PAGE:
Earlier VIS-NIR spectrometers were large and room-sized, but the hardware is steadily being miniaturized. With technological advances, these spectrometers were reduced to benchtop equipment, then to small palm-sized devices that can be attached easily to any part of a sorting line.
State of the art commercial spectroscopic systems can monitor fruits on a conveyor with a speed of one meter per second. They can simultaneously control multiple lanes and sort around 10 fruits per second. These systems use SWNIR spectrophotometers.
The in-line VIS-NIR tools have led to the development of small but equally powerful portable devices. For two decades now, the technology that was initially restricted post-harvest to commercial packing houses can now be used throughout the supply chain, even by small suppliers, transporters, and retailers.
A line of portable produce quality meters from Felix Instruments – Applied Food Science is based on NIR spectroscopy and can measure TSS, dry matter, titrable acidity, and external and internal color. Individual readings require only 4-5 seconds and are precise and non-destructive. The following devices can be used in sorting fresh produce in any part of the supply chain:
The last three are based on the F-750 and customized for specific fruits. All four tools are also useful to estimate harvest time on farms.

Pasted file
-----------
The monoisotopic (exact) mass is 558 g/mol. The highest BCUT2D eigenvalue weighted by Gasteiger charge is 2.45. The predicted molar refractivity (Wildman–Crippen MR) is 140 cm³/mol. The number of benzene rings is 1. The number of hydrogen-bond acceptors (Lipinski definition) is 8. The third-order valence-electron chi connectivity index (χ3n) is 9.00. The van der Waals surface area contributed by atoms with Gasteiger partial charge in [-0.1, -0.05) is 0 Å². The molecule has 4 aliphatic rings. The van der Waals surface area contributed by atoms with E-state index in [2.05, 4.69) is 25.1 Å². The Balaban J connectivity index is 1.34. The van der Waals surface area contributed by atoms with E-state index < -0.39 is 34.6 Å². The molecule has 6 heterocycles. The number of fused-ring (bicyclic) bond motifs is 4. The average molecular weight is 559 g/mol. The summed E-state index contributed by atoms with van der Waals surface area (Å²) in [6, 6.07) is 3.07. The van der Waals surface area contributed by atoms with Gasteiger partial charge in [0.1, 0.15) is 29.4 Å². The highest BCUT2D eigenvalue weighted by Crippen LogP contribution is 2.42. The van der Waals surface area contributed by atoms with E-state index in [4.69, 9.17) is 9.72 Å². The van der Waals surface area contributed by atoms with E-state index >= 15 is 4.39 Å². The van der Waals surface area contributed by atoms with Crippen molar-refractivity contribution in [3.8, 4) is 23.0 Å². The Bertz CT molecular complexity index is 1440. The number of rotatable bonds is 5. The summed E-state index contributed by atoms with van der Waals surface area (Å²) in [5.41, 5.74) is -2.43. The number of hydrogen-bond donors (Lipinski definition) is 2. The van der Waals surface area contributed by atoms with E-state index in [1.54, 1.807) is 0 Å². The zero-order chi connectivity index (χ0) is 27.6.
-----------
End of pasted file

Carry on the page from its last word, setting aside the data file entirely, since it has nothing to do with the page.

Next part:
In-line VIS-NIR or SWIR-NIR systems have been in use for a long time. Developing technology increases the range of parameters they measure by fixing the issues currently holding back their wide adoption. These continuous advances are also likely to make the devices cheaper and easier to use, benefitting the stakeholders and food production in general.
Science Writer, CID Bio-Science
Ph.D. Ecology and Environmental Science, B.Sc Agriculture
Feature image courtesy of Liz West
Dixit, Y., Casado-Gavalda, M. P., Cama-Moncunill, R., Cama-Moncunill, X., Markiewicz-Keszycka, M., Cullen, P. J., & Sullivan, C. (2017). Developments and Challenges in Online NIR Spectroscopy for Meat Processing. Comprehensive Reviews in Food Science and Food Safety, 16(6), 1172-1187. doi:10.1111/1541-4337.12295
Schmilovitch, Z. (2018). Inline Application of NIR System in Produce Sorting Machines. Open Access Journal of Agricultural Research, 3(2). doi:10.23880/oajar-16000155
Walsh, K., Golic, M., & Greensill, C. (2004). Sorting of Fruit Using near Infrared Spectroscopy: Application to a Range of Fruit and Vegetables for Soluble Solids and Dry Matter Content. Journal of Near Infrared Spectroscopy, 12(3), 141-148. doi:10.1255/jnirs.419
Walsh, K. B., Blasco, J., Zude-Sasse, M., & Sun, X. (2020). Visible-NIR ‘point’ spectroscopy in postharvest fruit and vegetable assessment: The science behind three decades of commercial use. Postharvest Biology and Technology, 168, 111246. doi:10.1016/j.postharvbio.2020.111246